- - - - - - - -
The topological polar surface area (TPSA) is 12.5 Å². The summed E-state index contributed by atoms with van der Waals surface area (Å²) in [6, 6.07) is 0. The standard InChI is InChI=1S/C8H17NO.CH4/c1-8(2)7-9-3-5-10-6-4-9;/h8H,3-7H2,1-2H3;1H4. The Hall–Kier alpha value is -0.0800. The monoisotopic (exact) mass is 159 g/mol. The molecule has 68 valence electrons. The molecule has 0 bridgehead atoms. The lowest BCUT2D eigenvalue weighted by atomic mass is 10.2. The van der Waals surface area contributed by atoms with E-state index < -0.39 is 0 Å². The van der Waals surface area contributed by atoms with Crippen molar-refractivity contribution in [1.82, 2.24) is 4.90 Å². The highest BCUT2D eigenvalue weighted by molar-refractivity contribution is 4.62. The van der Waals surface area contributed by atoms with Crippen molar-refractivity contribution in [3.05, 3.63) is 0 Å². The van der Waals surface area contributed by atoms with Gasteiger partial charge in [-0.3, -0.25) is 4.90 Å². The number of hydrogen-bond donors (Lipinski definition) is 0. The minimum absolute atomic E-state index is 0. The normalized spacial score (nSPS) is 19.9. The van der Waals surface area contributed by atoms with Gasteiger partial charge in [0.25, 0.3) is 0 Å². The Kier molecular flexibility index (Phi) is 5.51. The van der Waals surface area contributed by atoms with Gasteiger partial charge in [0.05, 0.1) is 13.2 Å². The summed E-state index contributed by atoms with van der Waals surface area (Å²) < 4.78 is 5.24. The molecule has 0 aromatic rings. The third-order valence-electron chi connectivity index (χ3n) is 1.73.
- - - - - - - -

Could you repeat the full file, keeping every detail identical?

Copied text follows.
The topological polar surface area (TPSA) is 12.5 Å². The summed E-state index contributed by atoms with van der Waals surface area (Å²) in [6, 6.07) is 0. The standard InChI is InChI=1S/C8H17NO.CH4/c1-8(2)7-9-3-5-10-6-4-9;/h8H,3-7H2,1-2H3;1H4. The Hall–Kier alpha value is -0.0800. The monoisotopic (exact) mass is 159 g/mol. The molecule has 68 valence electrons. The molecule has 0 bridgehead atoms. The lowest BCUT2D eigenvalue weighted by atomic mass is 10.2. The van der Waals surface area contributed by atoms with E-state index < -0.39 is 0 Å². The van der Waals surface area contributed by atoms with Crippen molar-refractivity contribution in [1.82, 2.24) is 4.90 Å². The highest BCUT2D eigenvalue weighted by molar-refractivity contribution is 4.62. The van der Waals surface area contributed by atoms with Crippen molar-refractivity contribution in [3.05, 3.63) is 0 Å². The van der Waals surface area contributed by atoms with Gasteiger partial charge in [-0.3, -0.25) is 4.90 Å². The number of hydrogen-bond donors (Lipinski definition) is 0. The minimum absolute atomic E-state index is 0. The normalized spacial score (nSPS) is 19.9. The van der Waals surface area contributed by atoms with Gasteiger partial charge in [0.25, 0.3) is 0 Å². The Kier molecular flexibility index (Phi) is 5.51. The van der Waals surface area contributed by atoms with Gasteiger partial charge in [0.05, 0.1) is 13.2 Å². The summed E-state index contributed by atoms with van der Waals surface area (Å²) < 4.78 is 5.24. The molecule has 0 aromatic rings. The third-order valence-electron chi connectivity index (χ3n) is 1.73.